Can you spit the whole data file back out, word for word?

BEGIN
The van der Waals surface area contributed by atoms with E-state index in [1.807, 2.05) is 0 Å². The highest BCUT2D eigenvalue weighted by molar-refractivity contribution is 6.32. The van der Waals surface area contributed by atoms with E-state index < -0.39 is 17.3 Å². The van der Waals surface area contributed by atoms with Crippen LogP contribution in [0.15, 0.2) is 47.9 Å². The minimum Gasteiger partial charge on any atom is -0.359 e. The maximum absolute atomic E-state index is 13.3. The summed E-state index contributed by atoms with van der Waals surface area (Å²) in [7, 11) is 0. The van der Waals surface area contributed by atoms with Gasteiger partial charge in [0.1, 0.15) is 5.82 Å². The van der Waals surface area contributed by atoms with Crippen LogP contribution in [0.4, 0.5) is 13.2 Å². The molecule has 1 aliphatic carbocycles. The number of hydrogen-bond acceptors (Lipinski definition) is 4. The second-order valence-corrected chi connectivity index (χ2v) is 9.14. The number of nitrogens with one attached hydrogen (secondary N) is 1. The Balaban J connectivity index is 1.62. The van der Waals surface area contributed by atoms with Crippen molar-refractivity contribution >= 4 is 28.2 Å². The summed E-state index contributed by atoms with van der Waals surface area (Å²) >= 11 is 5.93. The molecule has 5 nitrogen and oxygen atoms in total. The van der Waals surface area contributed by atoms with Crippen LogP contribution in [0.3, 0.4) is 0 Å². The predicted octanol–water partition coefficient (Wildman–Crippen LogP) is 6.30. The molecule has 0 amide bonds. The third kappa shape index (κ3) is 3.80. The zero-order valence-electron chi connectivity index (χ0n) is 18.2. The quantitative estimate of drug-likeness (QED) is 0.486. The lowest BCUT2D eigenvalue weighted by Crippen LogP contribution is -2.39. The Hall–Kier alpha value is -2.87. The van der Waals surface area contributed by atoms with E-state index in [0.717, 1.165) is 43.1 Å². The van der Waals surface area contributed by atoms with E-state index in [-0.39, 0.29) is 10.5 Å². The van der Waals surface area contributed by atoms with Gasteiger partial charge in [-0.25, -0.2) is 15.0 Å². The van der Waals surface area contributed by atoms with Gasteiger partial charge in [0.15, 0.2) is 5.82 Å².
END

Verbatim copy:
The van der Waals surface area contributed by atoms with E-state index in [1.807, 2.05) is 0 Å². The highest BCUT2D eigenvalue weighted by molar-refractivity contribution is 6.32. The van der Waals surface area contributed by atoms with E-state index < -0.39 is 17.3 Å². The van der Waals surface area contributed by atoms with Crippen LogP contribution in [0.15, 0.2) is 47.9 Å². The minimum Gasteiger partial charge on any atom is -0.359 e. The maximum absolute atomic E-state index is 13.3. The summed E-state index contributed by atoms with van der Waals surface area (Å²) in [7, 11) is 0. The van der Waals surface area contributed by atoms with Gasteiger partial charge in [0.1, 0.15) is 5.82 Å². The van der Waals surface area contributed by atoms with Crippen LogP contribution in [0.4, 0.5) is 13.2 Å². The molecule has 1 aliphatic carbocycles. The number of hydrogen-bond acceptors (Lipinski definition) is 4. The second-order valence-corrected chi connectivity index (χ2v) is 9.14. The number of nitrogens with one attached hydrogen (secondary N) is 1. The Balaban J connectivity index is 1.62. The van der Waals surface area contributed by atoms with Crippen molar-refractivity contribution >= 4 is 28.2 Å². The summed E-state index contributed by atoms with van der Waals surface area (Å²) >= 11 is 5.93. The molecule has 5 nitrogen and oxygen atoms in total. The van der Waals surface area contributed by atoms with Crippen LogP contribution in [0.3, 0.4) is 0 Å². The predicted octanol–water partition coefficient (Wildman–Crippen LogP) is 6.30. The molecule has 0 amide bonds. The third kappa shape index (κ3) is 3.80. The zero-order valence-electron chi connectivity index (χ0n) is 18.2. The quantitative estimate of drug-likeness (QED) is 0.486. The lowest BCUT2D eigenvalue weighted by Crippen LogP contribution is -2.39. The Hall–Kier alpha value is -2.87. The van der Waals surface area contributed by atoms with E-state index in [0.717, 1.165) is 43.1 Å². The van der Waals surface area contributed by atoms with E-state index in [-0.39, 0.29) is 10.5 Å². The van der Waals surface area contributed by atoms with Gasteiger partial charge in [-0.25, -0.2) is 15.0 Å². The van der Waals surface area contributed by atoms with Gasteiger partial charge in [0.15, 0.2) is 5.82 Å².